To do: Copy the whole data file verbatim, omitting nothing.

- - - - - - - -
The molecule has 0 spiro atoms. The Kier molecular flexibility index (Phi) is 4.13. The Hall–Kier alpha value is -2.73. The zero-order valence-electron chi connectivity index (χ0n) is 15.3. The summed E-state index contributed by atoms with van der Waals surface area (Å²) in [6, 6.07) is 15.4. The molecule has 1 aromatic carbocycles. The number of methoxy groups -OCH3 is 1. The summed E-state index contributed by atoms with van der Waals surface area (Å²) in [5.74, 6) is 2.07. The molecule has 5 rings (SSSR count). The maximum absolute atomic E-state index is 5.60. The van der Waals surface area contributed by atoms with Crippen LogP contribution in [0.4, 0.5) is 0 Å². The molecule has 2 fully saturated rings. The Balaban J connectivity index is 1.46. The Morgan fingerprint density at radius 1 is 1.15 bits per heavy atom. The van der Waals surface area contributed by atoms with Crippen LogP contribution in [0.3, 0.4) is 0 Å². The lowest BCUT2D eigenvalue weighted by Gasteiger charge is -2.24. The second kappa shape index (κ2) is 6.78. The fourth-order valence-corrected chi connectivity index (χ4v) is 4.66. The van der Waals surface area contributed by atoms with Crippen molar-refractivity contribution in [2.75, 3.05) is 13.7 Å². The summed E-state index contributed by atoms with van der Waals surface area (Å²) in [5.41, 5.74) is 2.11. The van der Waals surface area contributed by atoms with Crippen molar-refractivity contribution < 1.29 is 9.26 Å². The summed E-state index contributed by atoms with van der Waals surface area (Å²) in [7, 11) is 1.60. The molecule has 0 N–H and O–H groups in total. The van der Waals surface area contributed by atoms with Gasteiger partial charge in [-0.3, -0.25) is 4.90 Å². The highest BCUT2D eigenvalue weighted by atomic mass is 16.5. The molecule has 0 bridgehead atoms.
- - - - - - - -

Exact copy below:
The molecule has 0 spiro atoms. The Kier molecular flexibility index (Phi) is 4.13. The Hall–Kier alpha value is -2.73. The zero-order valence-electron chi connectivity index (χ0n) is 15.3. The summed E-state index contributed by atoms with van der Waals surface area (Å²) in [6, 6.07) is 15.4. The molecule has 1 aromatic carbocycles. The number of methoxy groups -OCH3 is 1. The summed E-state index contributed by atoms with van der Waals surface area (Å²) in [5.74, 6) is 2.07. The molecule has 5 rings (SSSR count). The maximum absolute atomic E-state index is 5.60. The van der Waals surface area contributed by atoms with Crippen LogP contribution in [0.4, 0.5) is 0 Å². The molecule has 2 fully saturated rings. The Balaban J connectivity index is 1.46. The Morgan fingerprint density at radius 1 is 1.15 bits per heavy atom. The van der Waals surface area contributed by atoms with Crippen LogP contribution in [0.3, 0.4) is 0 Å². The lowest BCUT2D eigenvalue weighted by Gasteiger charge is -2.24. The second kappa shape index (κ2) is 6.78. The fourth-order valence-corrected chi connectivity index (χ4v) is 4.66. The van der Waals surface area contributed by atoms with Crippen molar-refractivity contribution in [2.75, 3.05) is 13.7 Å². The summed E-state index contributed by atoms with van der Waals surface area (Å²) in [5.41, 5.74) is 2.11. The van der Waals surface area contributed by atoms with Crippen molar-refractivity contribution < 1.29 is 9.26 Å². The summed E-state index contributed by atoms with van der Waals surface area (Å²) in [7, 11) is 1.60. The molecule has 0 N–H and O–H groups in total. The van der Waals surface area contributed by atoms with Gasteiger partial charge in [-0.3, -0.25) is 4.90 Å². The highest BCUT2D eigenvalue weighted by atomic mass is 16.5. The molecule has 0 bridgehead atoms.